resilience reporter

resilience starts with information

What would an entirely flood-proof city look like?

Hurricane Harvey victims face toxic contamination

It has been a month since Hurricane Harvey devastated parts of southern Texas.

While a great deal of attention was focused on Houston, smaller towns and cities to the east were also inundated by the flood waters.

A place called Port Arthur was hit particularly hard.

It is home to the largest oil refinery in the US and residents are worried about the possibility of toxic contamination…

 

What would an entirely flood-proof city look like?

They call it “pave, pipe, and pump”: the mentality that has dominated urban development for over a century.

Along with the explosion of the motorcar in the early 20th century came paved surfaces. Rainwater – instead of being sucked up by plants, evaporating, or filtering through the ground back to rivers and lakes – was suddenly forced to slide over pavements and roads into drains, pipes and sewers.

Their maximum capacities are based on scenarios such as 10-year storms. And once they clog, the water – with nowhere else to go – simply rises.

The reality of climate change and more frequent and intense downpours has exposed the hubris of this approach. As the recent floods from Bangladesh to Texas show, it’s not just the unprecedented magnitude of storms…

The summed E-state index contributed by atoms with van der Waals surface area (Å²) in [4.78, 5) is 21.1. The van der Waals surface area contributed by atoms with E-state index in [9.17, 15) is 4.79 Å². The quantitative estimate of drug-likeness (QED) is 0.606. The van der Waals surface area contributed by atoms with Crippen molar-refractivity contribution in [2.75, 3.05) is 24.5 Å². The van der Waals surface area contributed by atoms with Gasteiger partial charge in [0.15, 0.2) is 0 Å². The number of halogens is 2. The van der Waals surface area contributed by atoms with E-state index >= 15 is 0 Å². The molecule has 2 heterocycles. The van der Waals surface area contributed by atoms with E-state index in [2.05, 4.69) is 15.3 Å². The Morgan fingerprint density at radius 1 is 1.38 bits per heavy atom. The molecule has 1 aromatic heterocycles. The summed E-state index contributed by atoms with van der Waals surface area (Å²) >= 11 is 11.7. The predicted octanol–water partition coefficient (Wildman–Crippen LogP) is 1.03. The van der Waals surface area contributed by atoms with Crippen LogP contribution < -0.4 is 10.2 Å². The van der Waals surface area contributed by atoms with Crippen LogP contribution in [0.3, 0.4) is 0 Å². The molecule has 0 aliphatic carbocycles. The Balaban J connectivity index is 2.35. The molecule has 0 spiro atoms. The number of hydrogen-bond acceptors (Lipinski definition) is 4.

Full extent of Puerto Rico hurricane damage finally coming to light

puerto rico

Local residents navigate a flooded street close to the dam at Guajataca Lake, Puerto Rico, on Saturday.

The full scope of Hurricane Maria’s devastation of Puerto Rico began to emerge as many of the island’s 78 mayors, some of them cut off since the storm, met this weekend with Gov. Ricardo Rosselló for the first time bringing reports of ruined homes and destroyed infrastructure.

Four days after the storm, Rosselló said the number of refugees in government shelters around the island numbered around 15,000.

At least 10 people have died as a result of the hurricane, the second major storm to wallop the U.S. territory within the past two weeks. Rosselló said it would take a long time for Puerto Rico to return to any sort of normalcy as it deals with the aftermath of Hurricane Maria, the worst storm to hit the island since 1928.

Government engineers continued to monitor a dam on Guanataca Lake in the northwestern part of the island which has suffered a breach. An unknown number of people among the 70,000 who live in the area…

 

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